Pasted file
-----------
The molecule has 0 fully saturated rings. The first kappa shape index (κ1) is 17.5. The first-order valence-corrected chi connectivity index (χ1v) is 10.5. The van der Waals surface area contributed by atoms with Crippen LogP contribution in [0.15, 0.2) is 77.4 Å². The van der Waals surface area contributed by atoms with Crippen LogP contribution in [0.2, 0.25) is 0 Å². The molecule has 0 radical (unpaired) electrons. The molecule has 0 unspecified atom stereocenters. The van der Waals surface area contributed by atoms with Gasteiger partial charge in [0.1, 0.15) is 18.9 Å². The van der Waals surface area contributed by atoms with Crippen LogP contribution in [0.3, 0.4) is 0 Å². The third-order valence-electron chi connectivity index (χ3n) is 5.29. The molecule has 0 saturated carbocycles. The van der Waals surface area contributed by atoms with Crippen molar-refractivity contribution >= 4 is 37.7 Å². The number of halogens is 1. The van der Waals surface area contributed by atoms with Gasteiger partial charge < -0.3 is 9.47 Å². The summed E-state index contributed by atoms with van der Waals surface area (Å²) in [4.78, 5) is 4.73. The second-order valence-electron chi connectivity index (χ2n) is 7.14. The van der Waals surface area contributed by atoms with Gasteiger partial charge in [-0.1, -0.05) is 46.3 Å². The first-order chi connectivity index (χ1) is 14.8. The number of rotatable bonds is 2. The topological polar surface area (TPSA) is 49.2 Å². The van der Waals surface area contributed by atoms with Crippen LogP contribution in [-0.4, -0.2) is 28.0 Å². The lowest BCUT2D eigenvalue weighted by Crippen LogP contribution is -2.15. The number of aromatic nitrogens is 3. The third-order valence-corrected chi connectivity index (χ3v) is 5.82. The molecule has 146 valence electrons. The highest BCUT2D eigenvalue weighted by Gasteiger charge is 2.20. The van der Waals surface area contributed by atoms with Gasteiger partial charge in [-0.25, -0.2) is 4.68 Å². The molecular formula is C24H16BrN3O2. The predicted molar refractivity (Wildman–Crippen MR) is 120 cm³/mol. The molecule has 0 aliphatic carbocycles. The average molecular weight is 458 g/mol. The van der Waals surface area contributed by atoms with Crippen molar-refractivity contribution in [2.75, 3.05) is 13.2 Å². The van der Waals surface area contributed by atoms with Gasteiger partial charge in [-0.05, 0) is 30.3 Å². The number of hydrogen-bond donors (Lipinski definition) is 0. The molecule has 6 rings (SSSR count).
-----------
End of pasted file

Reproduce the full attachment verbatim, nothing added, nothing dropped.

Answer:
The molecule has 0 fully saturated rings. The first kappa shape index (κ1) is 17.5. The first-order valence-corrected chi connectivity index (χ1v) is 10.5. The van der Waals surface area contributed by atoms with Crippen LogP contribution in [0.15, 0.2) is 77.4 Å². The van der Waals surface area contributed by atoms with Crippen LogP contribution in [0.2, 0.25) is 0 Å². The molecule has 0 radical (unpaired) electrons. The molecule has 0 unspecified atom stereocenters. The van der Waals surface area contributed by atoms with Gasteiger partial charge in [0.1, 0.15) is 18.9 Å². The van der Waals surface area contributed by atoms with Crippen LogP contribution in [0.3, 0.4) is 0 Å². The third-order valence-electron chi connectivity index (χ3n) is 5.29. The molecule has 0 saturated carbocycles. The van der Waals surface area contributed by atoms with Crippen molar-refractivity contribution >= 4 is 37.7 Å². The number of halogens is 1. The van der Waals surface area contributed by atoms with Gasteiger partial charge < -0.3 is 9.47 Å². The summed E-state index contributed by atoms with van der Waals surface area (Å²) in [4.78, 5) is 4.73. The second-order valence-electron chi connectivity index (χ2n) is 7.14. The van der Waals surface area contributed by atoms with Gasteiger partial charge in [-0.1, -0.05) is 46.3 Å². The first-order chi connectivity index (χ1) is 14.8. The number of rotatable bonds is 2. The topological polar surface area (TPSA) is 49.2 Å². The van der Waals surface area contributed by atoms with Crippen LogP contribution in [-0.4, -0.2) is 28.0 Å². The lowest BCUT2D eigenvalue weighted by Crippen LogP contribution is -2.15. The number of aromatic nitrogens is 3. The third-order valence-corrected chi connectivity index (χ3v) is 5.82. The molecule has 146 valence electrons. The highest BCUT2D eigenvalue weighted by Gasteiger charge is 2.20. The van der Waals surface area contributed by atoms with Gasteiger partial charge in [-0.25, -0.2) is 4.68 Å². The molecular formula is C24H16BrN3O2. The predicted molar refractivity (Wildman–Crippen MR) is 120 cm³/mol. The molecule has 0 aliphatic carbocycles. The average molecular weight is 458 g/mol. The van der Waals surface area contributed by atoms with Crippen molar-refractivity contribution in [2.75, 3.05) is 13.2 Å². The van der Waals surface area contributed by atoms with Gasteiger partial charge in [-0.05, 0) is 30.3 Å². The number of hydrogen-bond donors (Lipinski definition) is 0. The molecule has 6 rings (SSSR count).